The reading materials should not be expensive. To realise this, teachers could be facilitated to produce manuals for such reading materials. Countries like Tanzania have done it. In the past, Tanzania never relied on textbooks; they used to rely on manuals. Better still, publishing houses could be asked to produce a book for every class to be read throughout the country. Teachers would then be asked to prepare reading guides, which would include questions like: Which character did you like most and why? Who did you hate and why? This could continue even after Covid-19. The books would be distributed through local administrators like assistant chiefs or local education offices. To me, that is innovative.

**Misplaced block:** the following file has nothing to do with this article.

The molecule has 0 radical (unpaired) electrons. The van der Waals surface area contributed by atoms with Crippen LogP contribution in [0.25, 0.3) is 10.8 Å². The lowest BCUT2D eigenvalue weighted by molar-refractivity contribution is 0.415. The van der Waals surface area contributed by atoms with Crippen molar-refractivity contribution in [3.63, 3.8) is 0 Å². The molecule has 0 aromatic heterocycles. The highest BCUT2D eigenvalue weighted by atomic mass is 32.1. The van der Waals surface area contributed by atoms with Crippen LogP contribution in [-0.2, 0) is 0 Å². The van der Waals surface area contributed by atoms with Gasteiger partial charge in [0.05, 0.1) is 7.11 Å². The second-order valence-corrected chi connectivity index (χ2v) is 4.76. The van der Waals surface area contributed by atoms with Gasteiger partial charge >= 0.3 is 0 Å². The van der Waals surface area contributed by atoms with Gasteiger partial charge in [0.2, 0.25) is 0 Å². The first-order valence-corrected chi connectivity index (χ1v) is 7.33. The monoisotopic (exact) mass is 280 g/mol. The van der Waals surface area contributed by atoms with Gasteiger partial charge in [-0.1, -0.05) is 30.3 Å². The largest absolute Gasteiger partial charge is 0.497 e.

And by the way, we would not be re-inventing the wheel. In Argentina, for instance, pupils without access to the internet, television or radio programmes, are provided with learning resources like audio, video and books developed by local teachers and delivered to them at home. This could mitigate the challenges faced by learners in remote areas and the end result would be that all learners come out of this pandemic well equipped.

Unfortunately, our universities are not spared the mediocrity we have seen in the education sector since Covid-19 started. Like everybody else, they have gone the online learning way. There are two things they should have done. One, almost all the books we use at our universities are foreign. Instead of wasting time on online learning, why can’t lecturers be facilitated through their departments, colleges, schools, and faculties to write books in their fields during this time? This would ensure that by the time we come out of Covid-19, our libraries would have at least 20 per cent local books.